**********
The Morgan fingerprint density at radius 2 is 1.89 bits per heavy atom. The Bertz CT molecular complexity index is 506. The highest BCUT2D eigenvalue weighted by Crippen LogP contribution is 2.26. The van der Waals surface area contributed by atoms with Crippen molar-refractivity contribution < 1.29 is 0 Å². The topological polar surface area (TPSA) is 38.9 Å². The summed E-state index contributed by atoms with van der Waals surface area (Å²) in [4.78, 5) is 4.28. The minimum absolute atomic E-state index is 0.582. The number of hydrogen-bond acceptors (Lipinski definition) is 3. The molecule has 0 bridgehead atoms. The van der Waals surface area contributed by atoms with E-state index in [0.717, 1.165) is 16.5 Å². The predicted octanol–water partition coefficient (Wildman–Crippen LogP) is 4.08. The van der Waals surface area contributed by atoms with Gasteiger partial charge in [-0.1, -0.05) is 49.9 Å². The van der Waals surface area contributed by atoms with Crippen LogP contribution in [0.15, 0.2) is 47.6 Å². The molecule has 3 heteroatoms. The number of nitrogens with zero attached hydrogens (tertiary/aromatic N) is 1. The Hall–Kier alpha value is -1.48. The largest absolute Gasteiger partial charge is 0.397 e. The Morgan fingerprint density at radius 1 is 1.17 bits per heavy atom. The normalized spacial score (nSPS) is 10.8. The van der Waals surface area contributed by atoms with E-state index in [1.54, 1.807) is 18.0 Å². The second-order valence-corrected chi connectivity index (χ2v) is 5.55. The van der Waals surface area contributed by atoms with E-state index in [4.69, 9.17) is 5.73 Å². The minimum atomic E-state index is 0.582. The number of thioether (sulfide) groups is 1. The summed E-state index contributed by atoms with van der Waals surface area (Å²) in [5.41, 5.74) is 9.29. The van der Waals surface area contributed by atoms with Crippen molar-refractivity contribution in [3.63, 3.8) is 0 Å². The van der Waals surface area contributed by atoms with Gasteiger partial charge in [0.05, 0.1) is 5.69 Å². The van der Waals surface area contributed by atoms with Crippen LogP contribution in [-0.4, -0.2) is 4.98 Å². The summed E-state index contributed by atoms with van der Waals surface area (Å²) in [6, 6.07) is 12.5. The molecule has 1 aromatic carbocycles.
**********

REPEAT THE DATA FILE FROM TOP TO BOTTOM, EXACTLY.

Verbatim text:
The Morgan fingerprint density at radius 2 is 1.89 bits per heavy atom. The Bertz CT molecular complexity index is 506. The highest BCUT2D eigenvalue weighted by Crippen LogP contribution is 2.26. The van der Waals surface area contributed by atoms with Crippen molar-refractivity contribution < 1.29 is 0 Å². The topological polar surface area (TPSA) is 38.9 Å². The summed E-state index contributed by atoms with van der Waals surface area (Å²) in [4.78, 5) is 4.28. The minimum absolute atomic E-state index is 0.582. The number of hydrogen-bond acceptors (Lipinski definition) is 3. The molecule has 0 bridgehead atoms. The van der Waals surface area contributed by atoms with E-state index in [0.717, 1.165) is 16.5 Å². The predicted octanol–water partition coefficient (Wildman–Crippen LogP) is 4.08. The van der Waals surface area contributed by atoms with Gasteiger partial charge in [-0.1, -0.05) is 49.9 Å². The van der Waals surface area contributed by atoms with Crippen LogP contribution in [0.15, 0.2) is 47.6 Å². The molecule has 3 heteroatoms. The number of nitrogens with zero attached hydrogens (tertiary/aromatic N) is 1. The Hall–Kier alpha value is -1.48. The largest absolute Gasteiger partial charge is 0.397 e. The Morgan fingerprint density at radius 1 is 1.17 bits per heavy atom. The normalized spacial score (nSPS) is 10.8. The van der Waals surface area contributed by atoms with E-state index in [1.54, 1.807) is 18.0 Å². The second-order valence-corrected chi connectivity index (χ2v) is 5.55. The van der Waals surface area contributed by atoms with E-state index in [4.69, 9.17) is 5.73 Å². The minimum atomic E-state index is 0.582. The number of thioether (sulfide) groups is 1. The summed E-state index contributed by atoms with van der Waals surface area (Å²) in [5.41, 5.74) is 9.29. The van der Waals surface area contributed by atoms with Crippen molar-refractivity contribution in [3.63, 3.8) is 0 Å². The van der Waals surface area contributed by atoms with Gasteiger partial charge in [0.05, 0.1) is 5.69 Å². The van der Waals surface area contributed by atoms with Crippen LogP contribution in [-0.4, -0.2) is 4.98 Å². The summed E-state index contributed by atoms with van der Waals surface area (Å²) in [6, 6.07) is 12.5. The molecule has 1 aromatic carbocycles.